Google and Yahoo! – Marriage Plans Cancelled…


The saga of where Yahoo! is headed took another turn when Google decided that it was not worth the federal scrutiny for Google and Yahoo! to work together. Clearly to the two largest search eng ines working together meant an increase in revenue for Yahoo! Microsoft a spurned suitor made it clear that it did not want Google and Yahoo! working together. As well, the Department of Justice (DOJ) has been reviewing this joint marriage since it was first announced.

How Did the Elections Impact the Cancellation?

Google’s decision to abandon the Yahoo! deal happened a few days after the election. However, Google CEO’s Eric Schmidt campaigned for President-Elect Obama, so one might have concluded that Google would have continued with this deal. In an unrelated event Thomas Barnett, Assistant AG for the Antitrust division of the DOJ, who was skeptical of the Google deal, resigned the day following Google’s decision to abandon the Yahoo! deal. What’s the message here?

What’s Going to Happen Now?

All indications are that Yahoo! has to do something for economical survival and maybe a new deal with Microsoft will be more appealing since the deal with Google ended. Google is the 800 pound gorilla in the search/ad business and everything it does to expand will continue to anticompetitive scrutiny, not unlike virtually every move that Microsoft makes leaves it subject to court scrutiny. However a deal between Microsoft and Yahoo! is anything but a sure thing since the DOJ will want to scrutinize any proposal that may be anticompetitive. As a matter of fact, a DC District Judge still gets reports about Microsoft’s compliance with the 2001 Antitrust Settlement.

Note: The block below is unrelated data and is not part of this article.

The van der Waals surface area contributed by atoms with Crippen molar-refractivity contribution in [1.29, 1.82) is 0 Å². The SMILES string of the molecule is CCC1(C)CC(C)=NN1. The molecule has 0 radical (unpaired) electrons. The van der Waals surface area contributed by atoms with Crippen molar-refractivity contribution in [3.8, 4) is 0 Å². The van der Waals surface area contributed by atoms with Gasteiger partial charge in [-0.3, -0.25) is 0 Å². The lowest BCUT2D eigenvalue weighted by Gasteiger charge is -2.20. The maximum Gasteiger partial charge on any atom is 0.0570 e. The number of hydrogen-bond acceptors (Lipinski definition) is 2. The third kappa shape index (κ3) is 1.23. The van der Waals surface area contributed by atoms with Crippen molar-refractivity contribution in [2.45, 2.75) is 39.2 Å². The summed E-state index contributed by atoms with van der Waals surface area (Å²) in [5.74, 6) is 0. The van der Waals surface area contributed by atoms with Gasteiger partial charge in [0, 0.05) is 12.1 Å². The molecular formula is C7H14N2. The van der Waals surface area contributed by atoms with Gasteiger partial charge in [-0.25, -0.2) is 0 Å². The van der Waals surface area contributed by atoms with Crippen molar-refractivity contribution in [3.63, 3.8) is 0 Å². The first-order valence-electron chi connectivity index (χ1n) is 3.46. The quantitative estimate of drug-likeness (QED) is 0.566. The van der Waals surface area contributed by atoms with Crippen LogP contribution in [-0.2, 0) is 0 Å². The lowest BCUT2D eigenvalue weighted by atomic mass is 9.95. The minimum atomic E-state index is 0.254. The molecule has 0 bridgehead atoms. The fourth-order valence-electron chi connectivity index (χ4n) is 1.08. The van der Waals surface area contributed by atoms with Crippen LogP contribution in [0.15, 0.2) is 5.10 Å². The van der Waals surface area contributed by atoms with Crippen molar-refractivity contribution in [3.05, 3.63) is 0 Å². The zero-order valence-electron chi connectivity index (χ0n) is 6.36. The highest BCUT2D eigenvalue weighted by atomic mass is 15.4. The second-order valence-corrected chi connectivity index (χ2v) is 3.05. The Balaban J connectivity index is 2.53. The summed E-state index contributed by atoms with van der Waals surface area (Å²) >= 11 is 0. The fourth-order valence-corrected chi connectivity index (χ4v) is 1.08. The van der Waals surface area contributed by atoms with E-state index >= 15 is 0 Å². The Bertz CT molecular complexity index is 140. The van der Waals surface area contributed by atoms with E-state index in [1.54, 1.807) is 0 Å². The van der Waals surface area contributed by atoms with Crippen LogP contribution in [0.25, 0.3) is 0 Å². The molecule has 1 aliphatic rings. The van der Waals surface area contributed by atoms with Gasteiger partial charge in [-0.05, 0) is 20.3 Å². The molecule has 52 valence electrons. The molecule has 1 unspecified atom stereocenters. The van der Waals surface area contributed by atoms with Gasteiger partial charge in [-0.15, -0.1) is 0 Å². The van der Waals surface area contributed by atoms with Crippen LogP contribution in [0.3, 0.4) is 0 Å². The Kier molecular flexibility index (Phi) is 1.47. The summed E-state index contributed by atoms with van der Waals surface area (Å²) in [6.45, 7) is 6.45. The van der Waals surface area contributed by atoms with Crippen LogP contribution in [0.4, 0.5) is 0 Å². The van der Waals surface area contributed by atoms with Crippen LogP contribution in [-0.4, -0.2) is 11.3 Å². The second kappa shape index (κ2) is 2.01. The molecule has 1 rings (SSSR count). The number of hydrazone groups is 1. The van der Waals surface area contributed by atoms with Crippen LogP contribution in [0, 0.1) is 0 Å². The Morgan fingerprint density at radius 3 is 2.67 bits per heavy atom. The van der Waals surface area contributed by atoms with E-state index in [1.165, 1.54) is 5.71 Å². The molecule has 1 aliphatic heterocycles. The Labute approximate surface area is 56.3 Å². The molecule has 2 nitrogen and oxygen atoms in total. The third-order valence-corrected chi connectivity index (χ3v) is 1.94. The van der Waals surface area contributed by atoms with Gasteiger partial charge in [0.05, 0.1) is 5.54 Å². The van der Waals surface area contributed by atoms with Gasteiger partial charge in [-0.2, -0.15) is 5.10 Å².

The publications contained in this site do not constitute legal advice. Legal advice can only be given with knowledge of the client's specific facts. By putting these publications on our website we do not intend to create a lawyer-client relationship with the user. Materials may not reflect the most current legal developments, verdicts or settlements. This information should in no way be taken as an indication of future results.

Search Tips:

You may use the wildcard symbol (*) as a root expander.  A search for "anti*" will find not only "anti", but also "anti-trust", "antique", etc.

Entering two terms together in a search field will behave as though an "OR" is being used.  For example, entering "Antique Motorcars" as a Client Name search will find results with either word in the Client Name.


AND and OR may be used in a search.  Note: they must be capitalized, e.g., "Project AND Finance." 

The + and - sign operators may be used.  The + sign indicates that the term immediately following is required, while the - sign indicates to omit results that contain that term. E.g., "+real -estate" says results must have "real" but not "estate".

To perform an exact phrase search, surround your search phrase with quotation marks.  For example, "Project Finance".

Searches are not case sensitive.

back to top